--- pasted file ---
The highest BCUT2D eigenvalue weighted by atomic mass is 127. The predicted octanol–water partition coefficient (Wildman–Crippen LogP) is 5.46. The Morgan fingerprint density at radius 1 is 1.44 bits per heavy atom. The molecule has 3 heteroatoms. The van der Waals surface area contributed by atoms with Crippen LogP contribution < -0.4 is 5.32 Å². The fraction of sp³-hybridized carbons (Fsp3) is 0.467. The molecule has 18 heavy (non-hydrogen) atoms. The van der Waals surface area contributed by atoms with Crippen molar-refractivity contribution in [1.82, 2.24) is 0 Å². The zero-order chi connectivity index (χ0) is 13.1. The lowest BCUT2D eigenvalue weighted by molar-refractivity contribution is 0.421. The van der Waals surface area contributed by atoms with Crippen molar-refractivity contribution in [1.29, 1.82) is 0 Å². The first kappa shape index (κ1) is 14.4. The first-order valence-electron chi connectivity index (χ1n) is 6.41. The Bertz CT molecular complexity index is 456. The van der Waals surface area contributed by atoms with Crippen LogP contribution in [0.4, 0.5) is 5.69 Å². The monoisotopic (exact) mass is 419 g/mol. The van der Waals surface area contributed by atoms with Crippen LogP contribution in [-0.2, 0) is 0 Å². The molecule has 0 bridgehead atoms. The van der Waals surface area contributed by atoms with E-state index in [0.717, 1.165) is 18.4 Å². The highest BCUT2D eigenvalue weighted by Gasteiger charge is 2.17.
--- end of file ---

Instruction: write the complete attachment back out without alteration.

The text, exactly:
The highest BCUT2D eigenvalue weighted by atomic mass is 127. The predicted octanol–water partition coefficient (Wildman–Crippen LogP) is 5.46. The Morgan fingerprint density at radius 1 is 1.44 bits per heavy atom. The molecule has 3 heteroatoms. The van der Waals surface area contributed by atoms with Crippen LogP contribution < -0.4 is 5.32 Å². The fraction of sp³-hybridized carbons (Fsp3) is 0.467. The molecule has 18 heavy (non-hydrogen) atoms. The van der Waals surface area contributed by atoms with Crippen molar-refractivity contribution in [1.82, 2.24) is 0 Å². The zero-order chi connectivity index (χ0) is 13.1. The lowest BCUT2D eigenvalue weighted by molar-refractivity contribution is 0.421. The van der Waals surface area contributed by atoms with Crippen molar-refractivity contribution in [1.29, 1.82) is 0 Å². The first kappa shape index (κ1) is 14.4. The first-order valence-electron chi connectivity index (χ1n) is 6.41. The Bertz CT molecular complexity index is 456. The van der Waals surface area contributed by atoms with Crippen LogP contribution in [0.4, 0.5) is 5.69 Å². The monoisotopic (exact) mass is 419 g/mol. The van der Waals surface area contributed by atoms with Crippen LogP contribution in [-0.2, 0) is 0 Å². The molecule has 0 bridgehead atoms. The van der Waals surface area contributed by atoms with E-state index in [0.717, 1.165) is 18.4 Å². The highest BCUT2D eigenvalue weighted by Gasteiger charge is 2.17.